Dr Katy McEwan, Research Fellow at Northumbria University, shares an overview of some of the early findings from the USP research study, which sets out to explore and understand the scope and value of the Parkinson’s Nurse in the UK.
Parkinson’s is the second most common neurodegenerative condition in the UK, affecting over 145,000 people. As part of their healthcare team, People with Parkinson’s (PwP) may be offered the support of a Parkinson’s specialist nurse. These nurses can be the main point of contact for PwP and their families and carers, providing support with managing medication, information, and support, but models of service delivery are different across the UK. The Understanding the Scope of Parkinson's Nurse Specialists (USP) study at Northumbria University, funded by Parkinson’s UK, sets out to establish the scope and value of specialist nursing for PwP by asking: what works, for who, and in what circumstances.
So far, we have surveyed 1232 Parkinson’s nurses, PwPs, and their friends, family, and carers. We are now starting in-depth interviews with a sample from each group to get a comprehensive understanding of experiences and practices. As we do this, and before we prepare formal findings for dissemination, we would like to share some early findings.
Themes arising from our early analysis include communication, knowledge, medication, and relationships, all of which are perceived by participants to make a positive difference to PwP and their carers when the service is working well.
Communication is reported as a key element in the partnership between the nurse, the PwP, and their friends, family, and carers. We found three factors that appear to have a bearing on successful communication between nurses and PwP: continuity, closeness, and care. These three factors are relied upon to gain access to this service (as well as on-going multiple referrals back out), to obtain individualised knowledge of their condition, and to gain emotional support. This ultimately creates positive impacts on health and wellbeing for PwP and their carers.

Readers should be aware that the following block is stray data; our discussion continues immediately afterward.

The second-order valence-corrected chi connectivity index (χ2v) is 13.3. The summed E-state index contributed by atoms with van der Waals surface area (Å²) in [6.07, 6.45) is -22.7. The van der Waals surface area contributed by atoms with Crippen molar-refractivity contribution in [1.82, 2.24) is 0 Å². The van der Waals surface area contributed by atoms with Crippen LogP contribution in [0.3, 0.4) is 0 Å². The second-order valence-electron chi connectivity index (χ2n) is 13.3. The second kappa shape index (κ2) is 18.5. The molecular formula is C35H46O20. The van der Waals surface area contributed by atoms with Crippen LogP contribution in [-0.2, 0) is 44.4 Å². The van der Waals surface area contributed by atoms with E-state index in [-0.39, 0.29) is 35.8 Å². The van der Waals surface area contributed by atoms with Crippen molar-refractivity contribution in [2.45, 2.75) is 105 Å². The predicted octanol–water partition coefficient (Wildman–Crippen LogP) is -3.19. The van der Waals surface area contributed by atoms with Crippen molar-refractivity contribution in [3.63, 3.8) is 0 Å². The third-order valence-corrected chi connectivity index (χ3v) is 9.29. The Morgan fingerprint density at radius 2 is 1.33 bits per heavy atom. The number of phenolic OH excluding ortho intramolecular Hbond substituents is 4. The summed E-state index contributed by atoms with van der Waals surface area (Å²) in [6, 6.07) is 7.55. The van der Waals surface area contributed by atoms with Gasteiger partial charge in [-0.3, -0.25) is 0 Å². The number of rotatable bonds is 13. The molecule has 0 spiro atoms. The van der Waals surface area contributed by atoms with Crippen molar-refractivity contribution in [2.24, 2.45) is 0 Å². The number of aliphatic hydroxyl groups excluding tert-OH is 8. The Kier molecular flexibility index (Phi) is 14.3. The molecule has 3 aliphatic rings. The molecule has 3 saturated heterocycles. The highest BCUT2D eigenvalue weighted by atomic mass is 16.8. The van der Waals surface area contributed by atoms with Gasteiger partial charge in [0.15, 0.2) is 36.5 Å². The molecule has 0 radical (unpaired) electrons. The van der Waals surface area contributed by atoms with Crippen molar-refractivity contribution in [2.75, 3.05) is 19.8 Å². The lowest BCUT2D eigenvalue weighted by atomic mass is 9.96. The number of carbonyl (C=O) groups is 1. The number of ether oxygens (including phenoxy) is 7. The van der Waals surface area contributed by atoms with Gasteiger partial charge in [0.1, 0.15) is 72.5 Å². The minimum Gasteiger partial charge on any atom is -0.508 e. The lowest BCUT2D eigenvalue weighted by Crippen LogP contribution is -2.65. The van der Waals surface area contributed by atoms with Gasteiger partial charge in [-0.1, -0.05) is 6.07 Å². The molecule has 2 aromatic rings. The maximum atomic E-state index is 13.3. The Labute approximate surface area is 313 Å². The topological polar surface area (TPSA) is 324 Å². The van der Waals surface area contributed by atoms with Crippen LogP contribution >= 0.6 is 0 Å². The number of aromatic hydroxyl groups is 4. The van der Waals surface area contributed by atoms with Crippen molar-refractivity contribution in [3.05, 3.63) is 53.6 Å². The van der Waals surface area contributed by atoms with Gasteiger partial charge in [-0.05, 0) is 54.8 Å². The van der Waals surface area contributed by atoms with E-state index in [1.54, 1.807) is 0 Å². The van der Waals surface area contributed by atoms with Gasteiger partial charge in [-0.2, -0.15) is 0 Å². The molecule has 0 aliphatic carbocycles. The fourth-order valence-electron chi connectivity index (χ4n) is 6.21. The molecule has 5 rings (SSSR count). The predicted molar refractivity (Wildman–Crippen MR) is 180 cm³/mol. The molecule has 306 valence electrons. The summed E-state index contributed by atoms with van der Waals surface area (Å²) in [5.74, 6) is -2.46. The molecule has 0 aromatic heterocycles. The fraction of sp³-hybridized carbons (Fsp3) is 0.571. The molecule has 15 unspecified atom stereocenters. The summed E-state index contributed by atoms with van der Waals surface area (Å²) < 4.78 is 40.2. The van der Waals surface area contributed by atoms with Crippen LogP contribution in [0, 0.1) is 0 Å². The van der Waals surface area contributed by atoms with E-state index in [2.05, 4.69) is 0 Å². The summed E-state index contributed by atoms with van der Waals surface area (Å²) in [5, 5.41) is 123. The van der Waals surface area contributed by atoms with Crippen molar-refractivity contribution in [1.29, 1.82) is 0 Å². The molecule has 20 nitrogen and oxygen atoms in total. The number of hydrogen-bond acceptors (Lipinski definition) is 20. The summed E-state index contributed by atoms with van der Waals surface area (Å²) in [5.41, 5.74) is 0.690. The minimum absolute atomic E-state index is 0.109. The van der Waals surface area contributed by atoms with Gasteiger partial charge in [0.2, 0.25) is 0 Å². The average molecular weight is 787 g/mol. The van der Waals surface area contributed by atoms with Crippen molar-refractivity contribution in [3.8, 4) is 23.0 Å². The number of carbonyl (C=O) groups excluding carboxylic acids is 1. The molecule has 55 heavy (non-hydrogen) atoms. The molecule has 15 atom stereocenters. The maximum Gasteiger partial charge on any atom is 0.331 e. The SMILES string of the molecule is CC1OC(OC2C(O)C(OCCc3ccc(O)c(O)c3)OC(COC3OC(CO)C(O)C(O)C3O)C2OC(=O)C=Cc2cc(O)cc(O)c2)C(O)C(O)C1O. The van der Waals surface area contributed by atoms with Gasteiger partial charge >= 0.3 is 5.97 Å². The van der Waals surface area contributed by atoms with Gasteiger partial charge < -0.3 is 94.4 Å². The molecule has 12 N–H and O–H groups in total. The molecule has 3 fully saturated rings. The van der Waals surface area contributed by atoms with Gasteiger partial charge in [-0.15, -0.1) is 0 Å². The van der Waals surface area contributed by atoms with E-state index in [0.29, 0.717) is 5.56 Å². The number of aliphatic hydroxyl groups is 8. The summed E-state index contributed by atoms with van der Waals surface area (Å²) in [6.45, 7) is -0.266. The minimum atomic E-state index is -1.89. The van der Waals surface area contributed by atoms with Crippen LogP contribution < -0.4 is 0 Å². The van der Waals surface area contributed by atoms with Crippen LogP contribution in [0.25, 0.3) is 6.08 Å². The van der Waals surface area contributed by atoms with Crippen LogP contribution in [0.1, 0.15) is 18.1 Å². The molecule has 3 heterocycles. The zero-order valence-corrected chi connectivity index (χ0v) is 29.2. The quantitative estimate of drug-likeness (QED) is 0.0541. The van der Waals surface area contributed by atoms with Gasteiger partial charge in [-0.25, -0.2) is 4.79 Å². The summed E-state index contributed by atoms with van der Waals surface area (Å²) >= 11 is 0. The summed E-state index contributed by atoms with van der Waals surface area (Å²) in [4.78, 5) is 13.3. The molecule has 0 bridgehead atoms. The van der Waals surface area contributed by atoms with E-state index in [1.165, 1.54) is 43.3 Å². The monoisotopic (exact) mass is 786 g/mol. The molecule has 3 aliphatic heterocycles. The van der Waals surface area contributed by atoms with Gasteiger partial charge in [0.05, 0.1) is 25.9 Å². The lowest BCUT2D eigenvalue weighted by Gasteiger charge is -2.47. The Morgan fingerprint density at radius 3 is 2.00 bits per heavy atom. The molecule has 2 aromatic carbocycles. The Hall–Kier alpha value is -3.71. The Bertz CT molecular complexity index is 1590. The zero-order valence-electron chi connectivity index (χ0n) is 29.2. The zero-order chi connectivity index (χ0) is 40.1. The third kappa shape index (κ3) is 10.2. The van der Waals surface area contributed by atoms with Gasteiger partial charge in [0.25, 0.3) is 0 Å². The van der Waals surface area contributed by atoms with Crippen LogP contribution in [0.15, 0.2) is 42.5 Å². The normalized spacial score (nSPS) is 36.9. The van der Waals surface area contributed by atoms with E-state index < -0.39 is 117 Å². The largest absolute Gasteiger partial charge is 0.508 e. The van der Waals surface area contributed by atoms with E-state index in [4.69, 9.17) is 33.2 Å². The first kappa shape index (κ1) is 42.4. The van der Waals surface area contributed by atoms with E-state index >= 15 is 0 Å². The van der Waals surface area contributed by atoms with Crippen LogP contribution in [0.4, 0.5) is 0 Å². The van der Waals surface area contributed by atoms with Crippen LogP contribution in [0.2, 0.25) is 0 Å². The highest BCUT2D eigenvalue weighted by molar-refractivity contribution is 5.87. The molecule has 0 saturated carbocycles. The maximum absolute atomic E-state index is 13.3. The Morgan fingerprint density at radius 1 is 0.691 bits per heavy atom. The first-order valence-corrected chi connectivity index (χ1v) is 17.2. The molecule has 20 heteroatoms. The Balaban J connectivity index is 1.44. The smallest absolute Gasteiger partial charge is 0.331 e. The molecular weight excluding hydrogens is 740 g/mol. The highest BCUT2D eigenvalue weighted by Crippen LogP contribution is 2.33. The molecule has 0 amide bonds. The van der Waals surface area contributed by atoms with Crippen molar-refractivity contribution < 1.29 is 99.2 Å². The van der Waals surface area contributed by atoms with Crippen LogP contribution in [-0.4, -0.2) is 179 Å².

Continuity relates to long-term relationship building and repeated contact with a named nurse.
Closeness stems in some part from this continuity but also from knowledge gained by the nurse of the individual and their condition, giving the nurse a holistic understanding of the PwP.
Care is clear and authentic to the PwP and the carer. It is expressed to be felt in the time a nurse takes with or offers to a PwP and their carer, their understanding of the person and their individual needs and challenges, and the knowledge shared by the nurse.
There are multiple ways that nurses’ knowledge appears to be important including:
- That the nurse has a comprehensive understanding of Parkinson’s and its impact on different aspects of health and wellbeing. This allows for the sharing of wide-ranging information on aspects of Parkinson’s symptoms and stages, medications, lifestyle, and self-management advice.
- That because the nurse understands referral and signposting routes, within and outwith the NHS, and can advocate on behalf of PwP, PwP and their carers can access numerous additional supportive services.
- That this reflects a successful long-term relationship between the nurse, the PwP, and their carer, where the PwP feels known and understood.
Diagnosis is indicated as a particularly stressful time for PwP and their family, with there being a lot of information to take in about a complex long term condition. How, when, and in which format knowledge is shared at diagnosis (and thereafter) can have a notable impact on wellbeing.
Many of those surveyed shared that they felt that a relationship is best established at diagnosis. However responses indicated that wherever in the Parkinson’s journey the relationship between the PwP and the Parkinson’s nurse is founded, it was perceived as central. If a relationship is formed (and is successful) it is viewed by both PwP and nurses favourably and attributed by them to positive outcomes. Conversely, where a relationship is missing it is perceived to be detrimental.